M. K Bhadrakumar
The Indian media discourse on foreign policy, customary to New Year, once again couldn’t see the wood for the trees. To be sure, in January, foreign policy discourse will narrow down to two glamorous events – Israeli Prime Minister Benjamin Netanyahu’s visit and the motorcade of ASEAN leaders to witness the spectacular Republic Day parade on Rajpath. But in the brouhaha of event management, the ‘big picture’ gets lost. The year 2018 has begun trotting toward the canter in what promises to be an extraordinary period in regional politics.
The ‘big picture’ becomes important because compared to the bipolar Cold War era when the struggle was ideological and power flowed through the barrel of the gun, the alchemy of Sino-American rivalry is different. It harks back to the 17th century – or, more appropriately, to the later 18th century when the struggle in the Age of Discovery morphed into the colonial rivalry between Great Britain and France seeking dominance over the subcontinent through proxy native rulers and also by direct intervention. Tipu Sultan’s defeat in 1799 marginalised the French influence and led to the rapid expansion of British power. The war in Afghanistan has become an analogous event. Trading rivalries have been at the root of the ebb and flow of modern history.
However, Indian diplomacy revels in viewing Afghanistan through the geopolitical prism and pays scant attention to the economic dimension, although good politics is invariably about the creation of wealth. Arguably, what provokes the Trump administration most regarding Pakistan could be its acquiescence to the Chinese agenda to extend the China-Pakistan Economic Corridor to Afghanistan and Central Asia, and connect it with the China-Central Asia-West Asia Economic Corridor. China’s far-reaching move to bring Pakistan and Afghanistan under its BRI canopy makes complete nonsense of the raison d’etre of the establishment of permanent American bases in the region. China will be the real ‘winner’ now, whether the US wins the Afghan war or not.
The mother of all ironies is that Beijing simply borrowed and finessed the underpinning of the American strategy labelled as ‘New Silk Road’ (outlined first in July 2011 in a speech at Chennai by US secretary of state Hillary Clinton), which intended to link up Central Asia with South Asia, but in reality aimed at creating transportation routes to evacuate the vast mineral resources of Inner Asia to the world market. It was only one year earlier, in June 2010, that the New York Times first reported the existence of “an internal Pentagon memo” based on the secret findings of a small team of Pentagon officials and American geologists regarding “nearly $1 trillion in untapped mineral deposits in Afghanistan, far beyond any previously known reserves… The previously unknown deposits – including huge veins of iron, copper, cobalt, gold and critical industrial metals like lithium -are so big and include so many minerals that are essential to modern industry that Afghanistan could eventually be transformed into one of the most important mining centres in the world.”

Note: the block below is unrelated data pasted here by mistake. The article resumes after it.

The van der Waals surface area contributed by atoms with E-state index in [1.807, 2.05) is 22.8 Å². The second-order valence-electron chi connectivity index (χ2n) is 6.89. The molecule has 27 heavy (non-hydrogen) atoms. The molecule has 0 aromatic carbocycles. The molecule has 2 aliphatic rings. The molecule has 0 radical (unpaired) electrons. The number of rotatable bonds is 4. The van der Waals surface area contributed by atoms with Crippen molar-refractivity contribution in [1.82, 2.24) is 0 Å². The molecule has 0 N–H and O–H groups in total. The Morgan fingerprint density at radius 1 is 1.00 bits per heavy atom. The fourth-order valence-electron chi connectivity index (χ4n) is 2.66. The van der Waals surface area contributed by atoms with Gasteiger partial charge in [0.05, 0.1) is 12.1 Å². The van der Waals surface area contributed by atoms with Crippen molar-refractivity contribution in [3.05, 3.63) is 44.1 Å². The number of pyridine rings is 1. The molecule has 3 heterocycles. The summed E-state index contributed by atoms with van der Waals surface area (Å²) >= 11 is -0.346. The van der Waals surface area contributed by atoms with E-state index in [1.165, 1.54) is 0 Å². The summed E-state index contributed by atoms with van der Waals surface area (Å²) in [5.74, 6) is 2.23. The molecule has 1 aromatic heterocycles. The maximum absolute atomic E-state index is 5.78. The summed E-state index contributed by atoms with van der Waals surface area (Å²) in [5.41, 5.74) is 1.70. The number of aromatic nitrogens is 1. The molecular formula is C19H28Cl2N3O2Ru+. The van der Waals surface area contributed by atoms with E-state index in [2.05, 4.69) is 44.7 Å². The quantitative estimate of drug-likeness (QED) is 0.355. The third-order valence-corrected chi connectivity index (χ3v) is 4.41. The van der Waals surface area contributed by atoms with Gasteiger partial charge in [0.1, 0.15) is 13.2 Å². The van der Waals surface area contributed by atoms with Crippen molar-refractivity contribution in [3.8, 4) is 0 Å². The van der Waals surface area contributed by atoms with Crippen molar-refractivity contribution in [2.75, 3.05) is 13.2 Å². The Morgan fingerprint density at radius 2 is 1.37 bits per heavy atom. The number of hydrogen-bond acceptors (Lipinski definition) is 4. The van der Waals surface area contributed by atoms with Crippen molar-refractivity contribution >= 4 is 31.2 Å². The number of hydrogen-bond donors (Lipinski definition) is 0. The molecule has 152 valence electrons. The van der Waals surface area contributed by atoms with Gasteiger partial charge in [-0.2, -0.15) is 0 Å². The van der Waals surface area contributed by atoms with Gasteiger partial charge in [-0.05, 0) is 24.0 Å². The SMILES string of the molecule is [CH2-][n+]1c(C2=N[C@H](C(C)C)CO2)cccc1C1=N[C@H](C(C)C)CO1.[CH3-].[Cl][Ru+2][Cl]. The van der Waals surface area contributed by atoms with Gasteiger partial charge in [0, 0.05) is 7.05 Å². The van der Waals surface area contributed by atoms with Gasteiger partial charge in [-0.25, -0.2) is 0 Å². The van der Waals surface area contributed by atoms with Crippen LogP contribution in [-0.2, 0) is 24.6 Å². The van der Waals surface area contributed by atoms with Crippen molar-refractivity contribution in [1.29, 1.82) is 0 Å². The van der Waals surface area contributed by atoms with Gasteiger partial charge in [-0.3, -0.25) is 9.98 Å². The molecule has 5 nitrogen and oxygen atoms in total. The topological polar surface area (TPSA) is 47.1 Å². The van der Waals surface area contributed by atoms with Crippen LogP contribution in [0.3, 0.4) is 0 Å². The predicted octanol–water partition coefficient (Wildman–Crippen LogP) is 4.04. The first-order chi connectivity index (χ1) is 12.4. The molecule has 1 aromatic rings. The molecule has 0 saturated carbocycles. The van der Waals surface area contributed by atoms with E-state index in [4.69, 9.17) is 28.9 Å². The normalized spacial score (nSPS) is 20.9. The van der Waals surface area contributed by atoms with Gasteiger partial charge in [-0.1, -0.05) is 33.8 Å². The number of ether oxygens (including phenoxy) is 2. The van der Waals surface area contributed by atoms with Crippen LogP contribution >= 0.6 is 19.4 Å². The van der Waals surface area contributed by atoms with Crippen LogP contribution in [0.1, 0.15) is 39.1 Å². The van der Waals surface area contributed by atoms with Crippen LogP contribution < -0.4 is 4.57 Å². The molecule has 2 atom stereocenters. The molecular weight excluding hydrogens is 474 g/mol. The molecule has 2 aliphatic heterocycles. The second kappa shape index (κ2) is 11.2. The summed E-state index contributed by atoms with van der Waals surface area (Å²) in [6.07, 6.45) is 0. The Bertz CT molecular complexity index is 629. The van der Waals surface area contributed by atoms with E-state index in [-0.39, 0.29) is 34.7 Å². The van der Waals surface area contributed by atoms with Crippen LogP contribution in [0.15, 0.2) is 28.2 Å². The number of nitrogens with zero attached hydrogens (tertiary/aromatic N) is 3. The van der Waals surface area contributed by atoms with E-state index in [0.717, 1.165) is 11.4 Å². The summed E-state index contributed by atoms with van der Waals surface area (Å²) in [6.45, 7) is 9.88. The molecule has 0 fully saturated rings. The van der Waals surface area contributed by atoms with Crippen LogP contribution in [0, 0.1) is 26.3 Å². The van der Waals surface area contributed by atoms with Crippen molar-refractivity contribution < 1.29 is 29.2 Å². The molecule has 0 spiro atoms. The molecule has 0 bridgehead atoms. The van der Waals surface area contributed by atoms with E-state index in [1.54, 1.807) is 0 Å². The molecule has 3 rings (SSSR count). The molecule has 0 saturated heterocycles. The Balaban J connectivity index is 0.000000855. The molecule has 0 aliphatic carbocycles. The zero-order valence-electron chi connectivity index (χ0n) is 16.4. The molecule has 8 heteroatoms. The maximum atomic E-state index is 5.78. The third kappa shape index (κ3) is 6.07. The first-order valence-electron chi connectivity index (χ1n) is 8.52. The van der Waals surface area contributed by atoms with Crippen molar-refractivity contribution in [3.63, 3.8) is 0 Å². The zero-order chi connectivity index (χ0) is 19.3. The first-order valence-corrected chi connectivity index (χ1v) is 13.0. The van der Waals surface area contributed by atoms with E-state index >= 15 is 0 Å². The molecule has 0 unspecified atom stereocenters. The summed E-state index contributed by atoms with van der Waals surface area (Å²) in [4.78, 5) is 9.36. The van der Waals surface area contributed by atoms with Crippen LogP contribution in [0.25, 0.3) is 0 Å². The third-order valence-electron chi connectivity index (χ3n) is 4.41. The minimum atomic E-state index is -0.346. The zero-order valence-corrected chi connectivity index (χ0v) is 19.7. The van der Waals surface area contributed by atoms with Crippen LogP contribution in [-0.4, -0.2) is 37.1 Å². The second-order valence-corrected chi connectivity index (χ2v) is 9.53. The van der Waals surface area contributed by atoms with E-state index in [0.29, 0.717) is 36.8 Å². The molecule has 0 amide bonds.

Clearly, India is missing the plot time and again – be it in Sri Lanka, Nepal and Bangladesh or Afghanistan – because its obsessively security-centric regional strategy based on geopolitics, with an eye on China, is out of sync with what the Germans would call ‘zeitgeist’ (spirit of the times.) China is playing a much bigger game. The tools are quintessentially the same as of the Great Britain in the 19th century (transfer of wealth from colonies to ‘mother ship’) or the US’ (Marshall Plan, Breton Woods, etc) – namely, economic tools. China’s style varies, inevitably, because this is a globalised world. Basically, China is unlikely to use military power to establish hegemony and will rely on economic tools. The spirits of Jallianwala Bagh or the ghost of Salvador Allende will not haunt China’s banquet table. The BRI may not be philanthropy but is not usury by a stretch, either. There is, admittedly, a ‘win-win’ content to it. We may expect China to chip away at dollar’s artificially propped up status as world currency, and when that gains traction, America’s decline will accelerate dramatically. The BRI, by creating a new supply chain, provides a platform. On January 2, interestingly, Pakistan’s Central Bank announced that Chinese Yuan will be an approved foreign
currency for trade and investments.
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